The crew of the Valley Forge have a unique mission. They are protectors of the last remaining vestiges of Earth’s once lush forests. But their interstellar travels are about to be cut short. The powers that be have determined maintaining these massive ships out in the vast nothingness of Space is no longer worth the cost. They have been ordered to destroy these greenhouses and then return home.
But one man, botanist Freeman Lowell (Bruce Dern), refuses to follow orders, and along with his three robotic best friends Huey, Dewey and Louie, he’ll do whatever it takes to ensure these forests survive.
Is Silent Running a product of its time? Undeniably. Certain facets of special effects wizard Douglas Trumbull’s 1972 directorial debut are unquestionably dated, and it’s almost impossible not to make note of them when they happen. But as heavy-handed as the film’s environmentalist message can be, what Trumbull and his trio of screenwriters Deric Washburn (The Deer Hunter), Michael Cimino (the Heaven’s Gate filmmaker billed here as “Mike”) and Steven Bochco (yes, THAT Steven Bochco) make of it is still as fascinatingly vital as ever.
One of the more interesting aspects of this science fiction endeavor is how purposefully challenging its core storytelling construct ends up being. Lowell is in many ways a psychopath. Justified in his actions? Doing what he does for the right reasons? Taking the only kind of stand he could have under these extreme circumstances? More than likely the answer to all of those questions is a resounding, “yes.” But he still does something early on that, even for the 1970s, risks making the astronaut decidedly unsympathetic even for a well-meaning antihero, and I love that neither Trumbull nor Dern go out of their way to smooth out the character’s rough edges or more psychologically damaged qualities.
Instead, the childlike aspect of this story is brought to life by the trio of Huey, Dewey and Louie. Five years before Star Wars, Trumbull and his team gave these three pint-sized robotic companions life utilizing an inspired combination of technological wizardry and real-life actors inhabiting these mechanical shells (dig into the special features to learn more about these actors; you’ll be glad you do). They become the heart and soul of the story, bringing Lowell’s humanity back into the open while also being the driving force for many of the picture’s most memorable comedic and dramatic moments.
Even if the effects aren’t what they would be now, and even considering the subtle and intimately personal mechanics of the scenario, in no way does Trumbull skimp on the visual “wow!” factor. There is a poetic elegance to the naturalism of the images the director and his esteemed cinematographer Charles F. Wheeler (Tora! Tora! Tora!) toss upon the screen. It’s majestically thrilling, and even all these decades later this interstellar world overflowing in flora and fauna (and which Lowell does the unimaginable to protect) is unlike practically anything else I’ve ever had the privilege to see projected up on a theater screen.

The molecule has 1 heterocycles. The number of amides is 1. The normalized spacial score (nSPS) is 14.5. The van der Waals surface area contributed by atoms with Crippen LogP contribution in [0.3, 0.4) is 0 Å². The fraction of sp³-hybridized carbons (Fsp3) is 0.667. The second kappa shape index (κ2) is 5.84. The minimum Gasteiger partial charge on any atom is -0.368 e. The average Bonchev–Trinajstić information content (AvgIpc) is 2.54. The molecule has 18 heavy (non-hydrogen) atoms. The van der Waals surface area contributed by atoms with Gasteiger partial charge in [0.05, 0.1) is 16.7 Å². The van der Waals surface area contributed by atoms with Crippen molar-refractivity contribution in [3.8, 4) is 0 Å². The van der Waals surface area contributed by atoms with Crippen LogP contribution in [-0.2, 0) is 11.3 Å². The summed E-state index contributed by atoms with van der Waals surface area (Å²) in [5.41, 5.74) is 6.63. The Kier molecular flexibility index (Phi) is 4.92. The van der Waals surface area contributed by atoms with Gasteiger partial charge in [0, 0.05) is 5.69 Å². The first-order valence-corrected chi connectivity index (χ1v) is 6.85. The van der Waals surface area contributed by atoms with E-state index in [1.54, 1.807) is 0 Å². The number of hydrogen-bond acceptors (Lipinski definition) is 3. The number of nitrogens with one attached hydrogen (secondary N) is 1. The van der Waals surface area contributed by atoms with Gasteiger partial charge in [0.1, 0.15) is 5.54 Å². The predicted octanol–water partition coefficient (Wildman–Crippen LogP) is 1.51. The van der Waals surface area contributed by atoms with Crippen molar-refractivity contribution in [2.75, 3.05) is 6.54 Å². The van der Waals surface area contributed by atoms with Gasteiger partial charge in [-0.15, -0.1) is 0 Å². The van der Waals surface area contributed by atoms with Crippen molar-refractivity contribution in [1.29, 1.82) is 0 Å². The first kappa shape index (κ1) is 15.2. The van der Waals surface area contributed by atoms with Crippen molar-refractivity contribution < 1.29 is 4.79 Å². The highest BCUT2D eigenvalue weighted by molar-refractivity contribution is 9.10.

The first time I saw Silent Running it was at the Seattle Cinerama during one of their periodic festivals. It played as a double-bill with Flash Gordon (which also has a stellar Arrow release; the 4K Ultra HD disc is borderline perfect), and I can’t say I honestly knew what to expect as I sat down to give Trumbull’s debut a look. To say I was impressed would be an understatement.
As for Arrow’s new Blu-ray presentation, it’s is exceptional. Fans of the film are urged to snag this disc for their libraries right away.
Silent Running is presented on a 50GB Blu-ray MPEG-4 AVC Video with a 1.85:1 1080p transfer.
This Blu-ray features an English DTS-HD Master Audio Mono soundtrack and includes optional English SDH subtitles.
Extras on this release include:
Audio Commentary by Kim Newman and Barry Forshaw
Audio Commentary by Douglas Trumbull and Bruce Dern
Isolated Music and Effects Track (LPCM 2.0)
No Turning Back (13:48)
First Run (14:03)
Archival Special Features: The Making of Silent Running (49:17), Silent Running by Douglas Trumbull (30:09), Douglas Trumbull: Then and Now (4:52), A Conversation with Bruce Dern (10:57)
Behind the Scenes Gallery (1:45:46)
Original Theatrical Trailer (2:58)
Once again Arrow has gone above and beyond as far as extras are concerned. It’s an enormously informative collection of materials, and going through it all is an absolute joy. Fans of the film will be thrilled.
Douglas Trumball’s Silent Running is a flawed classic, but that still makes it a classic. Arrow’s Blu-ray presentation is impressive in every respect, superior to all past editions of the film that have previously been released. Highly recommended.